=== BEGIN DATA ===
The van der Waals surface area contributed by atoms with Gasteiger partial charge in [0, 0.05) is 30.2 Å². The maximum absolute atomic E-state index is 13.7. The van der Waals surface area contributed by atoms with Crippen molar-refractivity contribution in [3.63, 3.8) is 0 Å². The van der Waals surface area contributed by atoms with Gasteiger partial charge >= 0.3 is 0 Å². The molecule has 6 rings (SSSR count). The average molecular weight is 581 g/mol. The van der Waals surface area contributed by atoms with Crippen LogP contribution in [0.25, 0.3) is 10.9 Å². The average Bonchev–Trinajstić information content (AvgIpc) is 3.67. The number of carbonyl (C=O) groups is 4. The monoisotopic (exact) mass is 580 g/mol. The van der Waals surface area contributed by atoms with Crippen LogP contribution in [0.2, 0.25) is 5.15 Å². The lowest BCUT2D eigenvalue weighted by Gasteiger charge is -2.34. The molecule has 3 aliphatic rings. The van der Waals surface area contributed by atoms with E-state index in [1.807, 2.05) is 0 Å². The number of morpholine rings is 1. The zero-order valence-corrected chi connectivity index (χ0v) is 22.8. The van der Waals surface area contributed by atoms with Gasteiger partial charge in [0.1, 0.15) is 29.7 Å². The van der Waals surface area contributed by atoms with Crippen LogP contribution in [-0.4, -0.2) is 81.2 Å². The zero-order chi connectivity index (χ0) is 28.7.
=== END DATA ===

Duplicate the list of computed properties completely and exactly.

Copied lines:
The van der Waals surface area contributed by atoms with Gasteiger partial charge in [0, 0.05) is 30.2 Å². The maximum absolute atomic E-state index is 13.7. The van der Waals surface area contributed by atoms with Crippen molar-refractivity contribution in [3.63, 3.8) is 0 Å². The van der Waals surface area contributed by atoms with Gasteiger partial charge >= 0.3 is 0 Å². The molecule has 6 rings (SSSR count). The average molecular weight is 581 g/mol. The van der Waals surface area contributed by atoms with Crippen LogP contribution in [0.25, 0.3) is 10.9 Å². The average Bonchev–Trinajstić information content (AvgIpc) is 3.67. The number of carbonyl (C=O) groups is 4. The monoisotopic (exact) mass is 580 g/mol. The van der Waals surface area contributed by atoms with Crippen LogP contribution in [0.2, 0.25) is 5.15 Å². The lowest BCUT2D eigenvalue weighted by Gasteiger charge is -2.34. The molecule has 3 aliphatic rings. The van der Waals surface area contributed by atoms with E-state index in [1.807, 2.05) is 0 Å². The number of morpholine rings is 1. The zero-order valence-corrected chi connectivity index (χ0v) is 22.8. The van der Waals surface area contributed by atoms with Gasteiger partial charge in [0.1, 0.15) is 29.7 Å². The van der Waals surface area contributed by atoms with Crippen LogP contribution in [-0.4, -0.2) is 81.2 Å². The zero-order chi connectivity index (χ0) is 28.7.